Achyuta Acharya  used to call me ‘Mariabai Pulli’ when I first took sickles for sharpening (my grandmother was Late Mary Mathias). Of course neither of us knew each other’s  names although I have learned his name, but  he still called me ‘Mariabai Pulli’.


In modern times, blacksmiths  use a wheel blower to blow air into the fire,  but at  that time there was a tiny balloon type implement  which was pumped regularly to keep the fire burning and the iron was  heated red hot and once it was  ready to mould, it was hammered at an enormous strength by these legendary brothers in rhythmic coordination similar to the one the guys use to put up tent at circus by hammering the rods for holding the tents. Those memories still ring in my mind how these brothers worked and their efficiency and craftsmanship to be admired.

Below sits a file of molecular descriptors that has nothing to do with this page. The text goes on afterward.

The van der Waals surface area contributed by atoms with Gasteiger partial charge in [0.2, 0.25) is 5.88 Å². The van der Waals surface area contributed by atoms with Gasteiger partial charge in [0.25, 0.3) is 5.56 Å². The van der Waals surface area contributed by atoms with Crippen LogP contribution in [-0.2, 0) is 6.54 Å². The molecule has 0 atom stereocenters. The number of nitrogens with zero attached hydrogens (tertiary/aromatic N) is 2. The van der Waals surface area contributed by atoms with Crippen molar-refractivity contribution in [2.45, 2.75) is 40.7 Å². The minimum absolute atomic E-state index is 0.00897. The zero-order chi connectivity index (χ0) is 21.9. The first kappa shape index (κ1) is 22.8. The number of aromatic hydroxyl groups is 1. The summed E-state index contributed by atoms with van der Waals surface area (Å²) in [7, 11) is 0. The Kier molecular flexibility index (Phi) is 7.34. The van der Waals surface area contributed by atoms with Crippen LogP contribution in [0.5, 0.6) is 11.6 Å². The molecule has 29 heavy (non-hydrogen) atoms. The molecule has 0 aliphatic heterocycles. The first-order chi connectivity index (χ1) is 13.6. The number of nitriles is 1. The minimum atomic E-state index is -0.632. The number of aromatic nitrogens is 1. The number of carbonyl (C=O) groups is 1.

I was little more curious to know about the origin and progress of Blacksmithy. This curiosity led me to the Google search to find out some information about this craft.


In Hindu mythology, Tvastar also known as Vishvakarma has been  the blacksmith of the devas (gods). The earliest references of Tvastar can be found in the Rigveda.


Hephaestus (Latin: Vulcan) was the blacksmith of the gods in Greek and Roman mythology. A supremely skilled artisan whose forge was a volcano. He constructed most of the weapons of the gods, as well as beautiful assistants for his smithy and a metal fishing-net of astonishing intricacy. He was the god of metalworking, fire, and craftsmen.



Tubal-Cain is mentioned in the book of Genesis of the Torah as the original smith. Ogun, the god of iron is one of the pantheon of "orisa" traditionally worshipped by the Yoruba of Nigeria.


Whatever the mythology indicates, one thing is clear that  blacksmiths have been  very good craftsmen, genius, efficient and perfect.